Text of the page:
3 MIN READ
McDonald’s Specialty Coffee is Now Cheaper — But Can It Replace Starbucks?
I will be the first to admit that I have a coffee problem. It hurts my budget, and I can’t seem to find the willpower to give it up like one of my coworkers has.
The worst thing about it is I like expensive coffee — if you want to talk about froufrou coffee drinks, I’m probably the perfect person to talk to.
Contrary to popular belief, the best thing in life (yes, that is what coffee is to me) actually is not free, and I can spend nearly $6 on a single purchase.
A New Solution to Expensive Coffee Habits
McDonald’s recently started an initiative to provide affordable specialty coffee drinks in order to keep up with its competition. *cough cough STARBUCKS cough cough*
The fast food behemoth recently lowered the price of its small specialty drinks to $2, meaning hot mochas, lattes or hot chocolates would only cost you two Washingtons (plus tax).
But would it really be worth it for me to make the switch?
I decided to find out.
My Coffee Order at McDonald’s Versus My Order at Starbucks
I headed to McDonald’s and took a look at its coffee menu. It certainly was underwhelming, but who am I to judge?
I had a few options: a regular hot coffee, iced coffee, latte, smoothie or, if I was really hating myself at the moment, a Frappe.
My go-to drink at Starbucks is a venti skinny cinnamon dolce latte with coconut milk. This delicious concoction costs me $5.94 (with tax).
If I bought one of these every workday for a month (20 days total), that would add up to $118.80.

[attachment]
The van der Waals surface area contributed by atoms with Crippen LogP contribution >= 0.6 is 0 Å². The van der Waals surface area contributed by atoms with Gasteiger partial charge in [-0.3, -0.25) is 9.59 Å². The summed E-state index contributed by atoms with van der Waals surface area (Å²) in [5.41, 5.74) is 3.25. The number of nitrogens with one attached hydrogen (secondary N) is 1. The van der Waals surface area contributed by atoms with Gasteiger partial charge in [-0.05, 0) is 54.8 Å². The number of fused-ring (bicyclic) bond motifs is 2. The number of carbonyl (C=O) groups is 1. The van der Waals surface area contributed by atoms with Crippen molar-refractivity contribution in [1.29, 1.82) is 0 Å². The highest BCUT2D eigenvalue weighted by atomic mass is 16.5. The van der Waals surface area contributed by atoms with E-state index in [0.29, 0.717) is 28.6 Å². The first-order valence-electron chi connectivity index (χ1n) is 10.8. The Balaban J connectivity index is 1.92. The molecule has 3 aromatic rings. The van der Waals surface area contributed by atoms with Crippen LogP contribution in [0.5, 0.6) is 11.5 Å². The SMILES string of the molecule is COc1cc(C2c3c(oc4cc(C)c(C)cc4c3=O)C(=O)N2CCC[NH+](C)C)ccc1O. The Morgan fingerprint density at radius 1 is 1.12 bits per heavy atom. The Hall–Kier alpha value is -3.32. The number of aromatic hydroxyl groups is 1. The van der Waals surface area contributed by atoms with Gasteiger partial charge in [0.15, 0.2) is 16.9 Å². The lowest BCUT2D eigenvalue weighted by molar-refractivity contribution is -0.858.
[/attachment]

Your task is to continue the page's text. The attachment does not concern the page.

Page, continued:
The closest I could get to ordering my go-to Starbucks drink at McDonald’s was a sugar-free French vanilla latte with fat-free milk.
The price? $3.63 for a large (after tax).
If I went for this option one time every day of the workweek for a month, my total monthly bill would be $72.60.
My total savings could potentially be $46.20 — but what would I be giving up?
Is It Worth Making the Switch?
The sugar-free French vanilla latte was the closest thing I could get to my usual Starbucks order. The only sugar-free syrup McDonald’s offers is vanilla — as opposed to Starbucks, which offers vanilla, cinnamon dolce and mocha — so there wasn’t much room for me to get my bougie on.
McDonald’s also offers only two types of milk: fat-free and whole. It does not offer any milk substitutes, such as soy milk or coconut milk. I’m not lactose intolerant, but I do have a finicky stomach — I decided to take one for the team, though, because I love you guys.
I’m not sure what lactose-intolerant people would do when it came to wanting to order a latte or Frappe, though — McDonald’s milk offerings would limit them to just regular black hot coffees. Ew.
The coffee was delicious, I’ll give it that. It most certainly exceeded my expectations — not bitter, served hot and not too sweet.
So, is it worth the potential money you could save? Perhaps switching to McDonald’s would be a smart financial move if you can’t kick your coffee addiction — however, make sure your stomach can handle regular or nonfat milk, and that your tastebuds won’t get sick of vanilla or mocha flavors.
Who knows — maybe in the future Mickey D’s will offer coconut milk and a few more sugar-free syrups.
Until then, us froufrou coffee lovers might have to find another way to ease up on our expensive habit!
Your Turn: Will you be making the switch from Starbucks to McDonald’s coffee? Let us know in the comments!
Kelly Smith is a junior writer and engagement specialist and a senior at The University of Tampa. Coffee is life.